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Gloomy macroeconomics may affect stock market’s goals, milestones

Pakistan’s stock market can manage to survive the political upheaval in the country. This is evident from the recent disqualification of prime minister Nawaz Sharif over the Panama Papers case by the Supreme Court. Following the ouster on July 28 of Sharif, the country’s stock market tumbled but after an initial fall in the same trading day, the market began to recover gradually. Actually, there are concerns on economic front. Dwindling foreign exchange reserves, rising foreign debt obligations and a sliding Pakistani rupee against the US dollar are the key concerns adversely affecting the market sentiments. The country witnessed a decrease in forex reserves by $3.9 billion between October and July 21 period, according to the State Bank of Pakistan (SBP). Rising costs of debt servicing could bring the rupee under pressure. The debt servicing during the last quarter of the last fiscal year was around $2 billion which may increase the annual debt servicing to a record $7 billion.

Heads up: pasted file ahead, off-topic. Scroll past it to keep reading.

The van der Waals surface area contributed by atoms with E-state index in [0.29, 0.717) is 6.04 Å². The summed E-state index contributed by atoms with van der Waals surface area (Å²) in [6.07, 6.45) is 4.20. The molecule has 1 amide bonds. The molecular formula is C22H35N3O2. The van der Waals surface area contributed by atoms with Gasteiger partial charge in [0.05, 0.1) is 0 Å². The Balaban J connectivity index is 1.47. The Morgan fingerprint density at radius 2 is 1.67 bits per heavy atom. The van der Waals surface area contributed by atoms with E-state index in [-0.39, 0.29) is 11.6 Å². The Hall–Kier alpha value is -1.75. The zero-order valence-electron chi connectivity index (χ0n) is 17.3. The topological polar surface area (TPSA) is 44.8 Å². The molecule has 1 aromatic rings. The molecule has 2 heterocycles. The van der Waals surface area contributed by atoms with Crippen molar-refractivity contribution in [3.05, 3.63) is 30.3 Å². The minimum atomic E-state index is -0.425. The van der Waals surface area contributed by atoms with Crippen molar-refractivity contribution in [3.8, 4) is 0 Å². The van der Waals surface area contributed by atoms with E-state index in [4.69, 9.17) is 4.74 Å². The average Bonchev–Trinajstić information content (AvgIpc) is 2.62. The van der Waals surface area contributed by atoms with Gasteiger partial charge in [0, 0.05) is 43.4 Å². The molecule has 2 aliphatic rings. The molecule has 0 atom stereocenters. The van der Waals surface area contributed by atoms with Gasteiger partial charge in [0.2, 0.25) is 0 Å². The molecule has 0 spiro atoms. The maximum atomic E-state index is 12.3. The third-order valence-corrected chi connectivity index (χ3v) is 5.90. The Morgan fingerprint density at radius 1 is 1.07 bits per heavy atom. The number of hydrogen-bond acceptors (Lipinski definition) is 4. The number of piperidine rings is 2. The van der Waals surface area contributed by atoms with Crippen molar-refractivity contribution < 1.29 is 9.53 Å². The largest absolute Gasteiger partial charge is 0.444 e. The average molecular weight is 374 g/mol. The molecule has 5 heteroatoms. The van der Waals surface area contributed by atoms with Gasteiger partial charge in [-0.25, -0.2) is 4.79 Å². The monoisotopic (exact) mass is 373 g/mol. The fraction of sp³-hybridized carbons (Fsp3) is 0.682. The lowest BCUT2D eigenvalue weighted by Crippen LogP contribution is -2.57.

What is of paramount importance is the deterioration of macroeconomic indicators, which could prove a disaster for the market. This deterioration reveals structural problems in the country’s economy. Present government borrowed $25 billion in foreign loans in the past three years. The total level of public debt and liabilities has swollen to 75.9 percent of GDP in FY 2016 up from 72.2 percent in FY 2015 and likely to worsen in the next few years, according to the central bank. With the rising debt burden, declining exports and remittances from overseas workers, the country could face a severe balance of payment crisis in the near future. Given the drying up foreign remittances in the Kerb market, lower inflows and higher demands; the exchange companies in Pakistan are facing tough times due to dearth of dollars. With a widening trade deficit and low foreign direct investments, the country largely depends on its remittances to improve the balance of payment position.